BLACKSBURG, Va. (WDBJ7) April 16, 2007, not only changed lives but the way campuses around the nation are secured. University police departments are making improvements that are keeping students and faculty safe.
It's safe to say that Virginia Tech is a more secure place now. New notification systems, increased staff and patrols, and security systems are all helping cut down on crimes.
"We're never going to eradicate crime. We are never going to eradicate mass shootings in this country. It's human nature. It's part of life, unfortunately. They best we can do is try to prevent it whenever possible," Kevin Foust the Police Chief for Virginia Tech said.
The Virginia Tech Police Department is staying ahead of crime now more than ever before and it has systems and staffing to prove it.
"The department increased in size, more than doubled the number of officers we had on duty on April 16. Security cameras have increased dramatically we have over 600 security cameras scattered about campus at this point," Foust said.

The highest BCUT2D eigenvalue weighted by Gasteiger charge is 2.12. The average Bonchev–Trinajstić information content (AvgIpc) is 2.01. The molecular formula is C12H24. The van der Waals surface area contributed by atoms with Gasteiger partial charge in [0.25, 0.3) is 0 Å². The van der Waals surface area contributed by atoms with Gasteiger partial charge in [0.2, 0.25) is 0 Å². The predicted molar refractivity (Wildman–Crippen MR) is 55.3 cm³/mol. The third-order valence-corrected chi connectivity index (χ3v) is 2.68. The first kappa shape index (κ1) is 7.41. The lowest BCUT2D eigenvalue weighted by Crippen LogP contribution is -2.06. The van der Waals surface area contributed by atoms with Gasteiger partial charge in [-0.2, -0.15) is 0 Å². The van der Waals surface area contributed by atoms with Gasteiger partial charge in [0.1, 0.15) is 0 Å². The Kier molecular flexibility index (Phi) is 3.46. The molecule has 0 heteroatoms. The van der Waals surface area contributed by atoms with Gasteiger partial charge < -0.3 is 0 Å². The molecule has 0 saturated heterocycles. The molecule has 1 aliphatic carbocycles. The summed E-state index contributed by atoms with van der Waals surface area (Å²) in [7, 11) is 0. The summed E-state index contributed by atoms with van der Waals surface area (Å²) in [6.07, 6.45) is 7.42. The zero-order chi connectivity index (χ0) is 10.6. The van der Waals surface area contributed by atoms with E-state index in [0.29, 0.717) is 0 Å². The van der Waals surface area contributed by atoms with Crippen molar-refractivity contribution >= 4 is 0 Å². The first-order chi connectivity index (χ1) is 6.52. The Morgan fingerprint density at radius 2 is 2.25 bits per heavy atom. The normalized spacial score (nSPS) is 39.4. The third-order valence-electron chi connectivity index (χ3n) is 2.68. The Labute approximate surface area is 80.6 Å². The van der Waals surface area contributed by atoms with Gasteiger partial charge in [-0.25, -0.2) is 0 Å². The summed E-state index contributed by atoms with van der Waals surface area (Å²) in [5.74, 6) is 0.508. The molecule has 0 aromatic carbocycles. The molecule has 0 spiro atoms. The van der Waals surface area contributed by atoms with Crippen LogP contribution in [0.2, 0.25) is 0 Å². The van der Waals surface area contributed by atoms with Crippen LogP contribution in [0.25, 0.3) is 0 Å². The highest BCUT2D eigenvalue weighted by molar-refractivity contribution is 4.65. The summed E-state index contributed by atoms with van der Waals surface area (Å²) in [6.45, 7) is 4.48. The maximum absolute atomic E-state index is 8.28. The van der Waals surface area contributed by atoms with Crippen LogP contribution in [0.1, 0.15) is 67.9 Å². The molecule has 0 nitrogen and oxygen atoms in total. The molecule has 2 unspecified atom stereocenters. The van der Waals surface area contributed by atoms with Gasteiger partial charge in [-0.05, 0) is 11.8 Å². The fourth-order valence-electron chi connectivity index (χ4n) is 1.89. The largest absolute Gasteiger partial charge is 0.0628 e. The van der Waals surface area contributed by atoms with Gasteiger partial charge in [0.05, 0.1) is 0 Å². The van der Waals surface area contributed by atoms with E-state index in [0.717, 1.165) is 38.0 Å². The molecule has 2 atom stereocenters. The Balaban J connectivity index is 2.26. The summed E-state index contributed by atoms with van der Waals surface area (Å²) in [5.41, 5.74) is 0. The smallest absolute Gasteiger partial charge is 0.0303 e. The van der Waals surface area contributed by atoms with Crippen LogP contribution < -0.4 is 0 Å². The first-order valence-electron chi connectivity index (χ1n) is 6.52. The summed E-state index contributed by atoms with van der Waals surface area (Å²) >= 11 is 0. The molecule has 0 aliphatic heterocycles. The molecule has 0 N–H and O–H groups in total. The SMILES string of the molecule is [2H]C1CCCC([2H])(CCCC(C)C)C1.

Foust wasn't in this same position 10 years ago, but felt the impact of that day. Campuses across the nation have too. Notification systems are now smarter and taken more seriously.
"So what you're seeing more now as a result of the Virginia Tech horrific incident is a lot more sharing of information," said Tod Burke, a Radford University professor and former Maryland police officer.
He's watched campus police department's evolve since the shooting. Training and bigger departments aren't the only thing that's changing, but also building security.
"Whether it's how to secure a door, how to gain access into a building surveillance that's available," Burke said. "All these things are being implemented to help the campus community."
Virginia has been on the leading edge of threat assessment in the country. Virginia Tech recruited one of the nation's top threat assessment experts to improve the emergency management system.
Chief Foust says departments throughout the nation now contact Virginia Tech to learn best practices.